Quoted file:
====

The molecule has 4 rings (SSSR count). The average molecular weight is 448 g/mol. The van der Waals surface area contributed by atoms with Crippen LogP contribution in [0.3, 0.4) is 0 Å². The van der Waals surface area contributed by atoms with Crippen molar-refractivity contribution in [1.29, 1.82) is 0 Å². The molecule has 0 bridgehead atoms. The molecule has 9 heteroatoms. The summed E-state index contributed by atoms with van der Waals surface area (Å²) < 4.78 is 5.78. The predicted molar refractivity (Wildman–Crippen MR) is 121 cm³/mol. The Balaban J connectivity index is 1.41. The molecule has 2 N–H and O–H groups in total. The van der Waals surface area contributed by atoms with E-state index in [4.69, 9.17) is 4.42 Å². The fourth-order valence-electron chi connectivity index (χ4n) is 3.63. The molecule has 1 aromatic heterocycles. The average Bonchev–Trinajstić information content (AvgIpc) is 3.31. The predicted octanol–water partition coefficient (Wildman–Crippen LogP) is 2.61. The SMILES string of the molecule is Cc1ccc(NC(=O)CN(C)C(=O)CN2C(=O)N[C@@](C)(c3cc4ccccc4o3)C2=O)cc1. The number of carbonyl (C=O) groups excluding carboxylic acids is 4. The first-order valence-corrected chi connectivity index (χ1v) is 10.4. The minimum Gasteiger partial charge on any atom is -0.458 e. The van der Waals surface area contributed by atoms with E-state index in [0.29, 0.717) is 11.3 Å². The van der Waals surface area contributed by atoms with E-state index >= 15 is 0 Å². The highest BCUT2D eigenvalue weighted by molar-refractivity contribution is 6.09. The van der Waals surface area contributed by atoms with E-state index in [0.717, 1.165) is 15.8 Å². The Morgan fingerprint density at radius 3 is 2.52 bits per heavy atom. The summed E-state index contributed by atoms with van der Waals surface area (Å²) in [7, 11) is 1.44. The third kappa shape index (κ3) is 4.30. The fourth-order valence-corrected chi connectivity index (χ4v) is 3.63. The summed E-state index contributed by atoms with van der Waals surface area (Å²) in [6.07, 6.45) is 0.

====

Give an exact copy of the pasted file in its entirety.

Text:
The molecule has 4 rings (SSSR count). The average molecular weight is 448 g/mol. The van der Waals surface area contributed by atoms with Crippen LogP contribution in [0.3, 0.4) is 0 Å². The van der Waals surface area contributed by atoms with Crippen molar-refractivity contribution in [1.29, 1.82) is 0 Å². The molecule has 0 bridgehead atoms. The molecule has 9 heteroatoms. The summed E-state index contributed by atoms with van der Waals surface area (Å²) < 4.78 is 5.78. The predicted molar refractivity (Wildman–Crippen MR) is 121 cm³/mol. The Balaban J connectivity index is 1.41. The molecule has 2 N–H and O–H groups in total. The van der Waals surface area contributed by atoms with E-state index in [4.69, 9.17) is 4.42 Å². The fourth-order valence-electron chi connectivity index (χ4n) is 3.63. The molecule has 1 aromatic heterocycles. The average Bonchev–Trinajstić information content (AvgIpc) is 3.31. The predicted octanol–water partition coefficient (Wildman–Crippen LogP) is 2.61. The SMILES string of the molecule is Cc1ccc(NC(=O)CN(C)C(=O)CN2C(=O)N[C@@](C)(c3cc4ccccc4o3)C2=O)cc1. The number of carbonyl (C=O) groups excluding carboxylic acids is 4. The first-order valence-corrected chi connectivity index (χ1v) is 10.4. The minimum Gasteiger partial charge on any atom is -0.458 e. The van der Waals surface area contributed by atoms with E-state index in [0.29, 0.717) is 11.3 Å². The van der Waals surface area contributed by atoms with E-state index >= 15 is 0 Å². The highest BCUT2D eigenvalue weighted by molar-refractivity contribution is 6.09. The van der Waals surface area contributed by atoms with E-state index in [0.717, 1.165) is 15.8 Å². The Morgan fingerprint density at radius 3 is 2.52 bits per heavy atom. The summed E-state index contributed by atoms with van der Waals surface area (Å²) in [7, 11) is 1.44. The third kappa shape index (κ3) is 4.30. The fourth-order valence-corrected chi connectivity index (χ4v) is 3.63. The summed E-state index contributed by atoms with van der Waals surface area (Å²) in [6.07, 6.45) is 0.